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    ABSTRACT: The discovery in 1997 that mutations in the SNCA gene cause Parkinson's disease (PD) greatly advanced our understanding of this illness. There are pathogenic missense mutations and multiplication mutations in SNCA. Thus, not only a mutant protein, but also an increased dose of wild-type protein can produce autosomal dominant parkinsonism. We review the literature on SNCA duplications and focus on pathologically-confirmed cases. We also report a newly-identified American family with SNCA duplication whose proband was autopsied. We found that over half of the reported cases with SNCA duplication had early-onset parkinsonism and non-motor features, such as dysautonomia, rapid eye movement sleep behavior disorder (RBD), hallucinations (usually visual) and cognitive deficits leading to dementia. Only a few cases have presented with typical features of PD. Our case presented with depression and RBD that preceded parkinsonism, and dysautonomia that led to an initial diagnosis of multiple system atrophy. Dementia and visual hallucinations followed. Our patient and the other reported cases with SNCA duplications had widespread cortical Lewy pathology. Neuronal loss in the hippocampal cornu ammonis 2/3 regions were seen in about half of the autopsied SNCA duplication cases. Similar pathology was also observed in SNCA missense mutation and triplication carriers.
    Parkinsonism & Related Disorders 09/2015; DOI:10.1016/j.parkreldis.2015.09.007 · 3.97 Impact Factor
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    • "Whole-locus multiplications seem to lead Abbreviations: AAV, adeno-associated virus; aSyn, alpha-synuclein; ANOVA, analysis of variance; BSA, bovine serum albumin; CBA, chicken β-actin; DA, dopamine; DAergic, dopaminergic; DAPI, 4,6-diamidino-2-phenylindole; DIV, day in vitro; DMEM, Dulbecco's modified Eagle's medium; GAP-43, growth associated protein 43; GDNF, Glial cell line-derived neurotrophic factor; MDN, midbrain dopaminergic neurons; PBS, phosphate-buffered saline; PFA, paraformaldehyde ; PD, Parkinson's disease; ROCK, rho kinase; RT, room temperature; SNpc, Substantia nigra, pars compacta; TH, tyrosine hydroxylase; WT, wildtype. to an earlier and more severe onset of disease depending on the gene copy number (Fuchs et al., 2007). The A53T variant has broadly varying phenotypes and is neuropathologically characterized by DAergic cell loss and a dense burden of aSyn neuritic pathology including axonal spheroids and rare Lewy bodies with fibrillar aSyn-immunoreactive aggregates (Duda et al., 2002). "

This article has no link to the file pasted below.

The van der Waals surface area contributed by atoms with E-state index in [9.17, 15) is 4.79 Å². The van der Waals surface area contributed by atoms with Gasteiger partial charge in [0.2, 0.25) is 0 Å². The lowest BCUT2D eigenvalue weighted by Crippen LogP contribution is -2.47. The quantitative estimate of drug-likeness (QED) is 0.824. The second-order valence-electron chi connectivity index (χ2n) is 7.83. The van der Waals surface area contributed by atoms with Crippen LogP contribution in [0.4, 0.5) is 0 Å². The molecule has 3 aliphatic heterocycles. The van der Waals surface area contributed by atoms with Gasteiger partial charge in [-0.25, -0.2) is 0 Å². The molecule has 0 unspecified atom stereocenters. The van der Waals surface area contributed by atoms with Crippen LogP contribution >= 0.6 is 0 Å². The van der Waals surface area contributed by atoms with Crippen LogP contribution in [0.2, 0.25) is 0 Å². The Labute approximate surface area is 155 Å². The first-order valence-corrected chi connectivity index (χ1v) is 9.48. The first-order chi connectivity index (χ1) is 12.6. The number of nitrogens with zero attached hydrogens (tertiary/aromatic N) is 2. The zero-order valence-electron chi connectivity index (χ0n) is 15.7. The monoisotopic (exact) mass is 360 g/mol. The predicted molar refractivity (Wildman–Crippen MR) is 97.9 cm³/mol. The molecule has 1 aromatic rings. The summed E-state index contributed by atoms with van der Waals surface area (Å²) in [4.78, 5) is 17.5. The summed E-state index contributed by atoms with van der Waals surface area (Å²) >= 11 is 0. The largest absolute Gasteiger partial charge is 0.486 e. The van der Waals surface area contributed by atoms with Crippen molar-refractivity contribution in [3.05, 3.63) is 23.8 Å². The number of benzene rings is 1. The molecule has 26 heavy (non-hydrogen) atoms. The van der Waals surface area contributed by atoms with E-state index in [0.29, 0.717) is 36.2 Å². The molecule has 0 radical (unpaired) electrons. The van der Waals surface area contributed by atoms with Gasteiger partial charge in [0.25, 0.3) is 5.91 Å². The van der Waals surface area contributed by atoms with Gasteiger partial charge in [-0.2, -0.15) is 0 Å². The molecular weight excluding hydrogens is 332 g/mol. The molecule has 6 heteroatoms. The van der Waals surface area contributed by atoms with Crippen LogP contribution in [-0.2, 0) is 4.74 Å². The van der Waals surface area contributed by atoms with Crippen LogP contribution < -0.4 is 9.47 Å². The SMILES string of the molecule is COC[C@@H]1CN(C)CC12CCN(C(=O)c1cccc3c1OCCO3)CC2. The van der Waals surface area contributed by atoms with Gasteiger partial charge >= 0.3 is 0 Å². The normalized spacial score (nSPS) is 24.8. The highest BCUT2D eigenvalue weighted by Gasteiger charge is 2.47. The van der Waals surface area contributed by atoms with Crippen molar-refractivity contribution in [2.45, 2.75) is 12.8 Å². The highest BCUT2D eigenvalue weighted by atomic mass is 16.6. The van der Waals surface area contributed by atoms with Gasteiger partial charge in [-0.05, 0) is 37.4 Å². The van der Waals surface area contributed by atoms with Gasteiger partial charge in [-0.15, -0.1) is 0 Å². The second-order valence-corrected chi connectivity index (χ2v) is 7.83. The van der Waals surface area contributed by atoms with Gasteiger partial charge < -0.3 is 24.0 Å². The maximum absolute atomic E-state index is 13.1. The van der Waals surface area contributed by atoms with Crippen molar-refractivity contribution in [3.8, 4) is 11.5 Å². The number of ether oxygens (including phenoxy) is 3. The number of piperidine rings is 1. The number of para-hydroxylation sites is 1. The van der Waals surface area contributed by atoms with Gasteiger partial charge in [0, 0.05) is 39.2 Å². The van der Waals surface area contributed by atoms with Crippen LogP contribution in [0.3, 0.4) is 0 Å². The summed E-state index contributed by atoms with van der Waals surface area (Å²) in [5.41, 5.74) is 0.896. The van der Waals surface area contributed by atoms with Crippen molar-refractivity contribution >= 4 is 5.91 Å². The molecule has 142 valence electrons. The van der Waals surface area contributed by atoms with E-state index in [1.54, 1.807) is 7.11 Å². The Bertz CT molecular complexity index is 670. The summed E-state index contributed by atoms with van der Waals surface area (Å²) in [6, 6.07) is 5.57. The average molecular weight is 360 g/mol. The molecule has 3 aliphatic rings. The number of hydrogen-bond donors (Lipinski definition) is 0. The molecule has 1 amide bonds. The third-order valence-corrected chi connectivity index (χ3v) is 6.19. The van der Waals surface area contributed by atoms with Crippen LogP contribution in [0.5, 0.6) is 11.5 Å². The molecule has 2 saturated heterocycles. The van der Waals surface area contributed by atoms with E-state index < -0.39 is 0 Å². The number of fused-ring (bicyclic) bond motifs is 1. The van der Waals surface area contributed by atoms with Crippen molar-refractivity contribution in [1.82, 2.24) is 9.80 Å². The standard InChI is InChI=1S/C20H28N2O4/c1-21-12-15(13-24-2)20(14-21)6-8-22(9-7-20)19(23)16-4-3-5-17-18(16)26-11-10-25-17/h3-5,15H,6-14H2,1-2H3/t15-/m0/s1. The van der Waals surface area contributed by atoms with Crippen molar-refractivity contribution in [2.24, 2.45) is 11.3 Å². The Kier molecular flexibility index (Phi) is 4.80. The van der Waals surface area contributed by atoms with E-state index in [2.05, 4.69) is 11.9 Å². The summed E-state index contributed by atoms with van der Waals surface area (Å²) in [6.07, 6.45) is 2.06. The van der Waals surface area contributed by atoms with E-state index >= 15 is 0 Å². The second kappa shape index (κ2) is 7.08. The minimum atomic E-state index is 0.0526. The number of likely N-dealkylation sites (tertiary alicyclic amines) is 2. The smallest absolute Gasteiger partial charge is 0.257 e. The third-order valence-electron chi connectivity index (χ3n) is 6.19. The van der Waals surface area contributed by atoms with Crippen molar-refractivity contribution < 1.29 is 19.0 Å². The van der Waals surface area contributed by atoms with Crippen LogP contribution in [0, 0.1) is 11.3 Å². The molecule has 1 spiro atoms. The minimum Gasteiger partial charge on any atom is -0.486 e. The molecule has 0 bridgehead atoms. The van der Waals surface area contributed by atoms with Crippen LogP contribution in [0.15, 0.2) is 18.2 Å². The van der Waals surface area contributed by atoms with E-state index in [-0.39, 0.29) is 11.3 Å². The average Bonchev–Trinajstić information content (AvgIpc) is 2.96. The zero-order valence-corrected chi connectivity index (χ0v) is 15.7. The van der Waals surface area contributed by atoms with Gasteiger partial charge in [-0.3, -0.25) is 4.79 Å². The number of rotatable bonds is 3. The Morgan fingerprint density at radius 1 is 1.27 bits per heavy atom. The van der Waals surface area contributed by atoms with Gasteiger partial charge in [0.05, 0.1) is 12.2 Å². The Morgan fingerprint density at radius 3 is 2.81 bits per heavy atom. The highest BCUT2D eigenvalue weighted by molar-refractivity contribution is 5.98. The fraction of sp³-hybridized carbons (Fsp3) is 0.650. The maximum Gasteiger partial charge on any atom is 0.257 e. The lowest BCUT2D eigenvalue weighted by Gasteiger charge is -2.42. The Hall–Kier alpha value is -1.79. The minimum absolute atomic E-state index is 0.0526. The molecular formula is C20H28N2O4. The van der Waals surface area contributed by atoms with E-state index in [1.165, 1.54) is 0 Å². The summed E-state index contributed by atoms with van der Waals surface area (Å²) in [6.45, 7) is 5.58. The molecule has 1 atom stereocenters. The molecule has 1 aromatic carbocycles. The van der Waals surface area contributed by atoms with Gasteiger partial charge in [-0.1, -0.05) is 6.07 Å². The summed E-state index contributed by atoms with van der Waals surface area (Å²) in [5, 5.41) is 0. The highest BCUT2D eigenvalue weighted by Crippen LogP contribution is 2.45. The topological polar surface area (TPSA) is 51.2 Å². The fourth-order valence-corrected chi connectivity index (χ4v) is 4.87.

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    ABSTRACT: The dopaminergic (DAergic) nigrostriatal tract has an intrinsic regenerative capacity which can be impaired in Parkinson's disease (PD). Alpha-synuclein (aSyn) is a major pathogenic component in PD but its impact on DAergic axonal regeneration is largely unknown. In this study, we expressed pathogenic variants of human aSyn by means of recombinant adeno-associated viral vectors in experimental paradigms of DAergic regeneration. In a scratch lesion model in vitro, both aSyn(A30P) and aSyn(A53T) significantly reduced DAergic neurite regeneration and induced loss of TH-immunopositive cells while aSyn(WT) showed only minor cellular neurotoxic effects. The striatal density of TH-immunopositive axons in the striatal 6-OHDA lesion mouse model was attenuated only by aSyn(A30P). However, striatal expression levels of the regeneration marker GAP-43 in TH-immunopositive fibers were reduced by both aSyn(A30P) and aSyn(A53T), but not by aSyn(WT), which was associated with an activation of the ROCK signaling pathway. Nigral DAergic cell loss was only mildly enhanced by additional overexpression of aSyn variants. Our findings indicate that mutations of aSyn have a strong impact on the regenerative capacity of DAergic neurons, which may contribute to their pathogenic effects.
    Frontiers in Aging Neuroscience 09/2014; 6:239. DOI:10.3389/fnagi.2014.00239 · 4.00 Impact Factor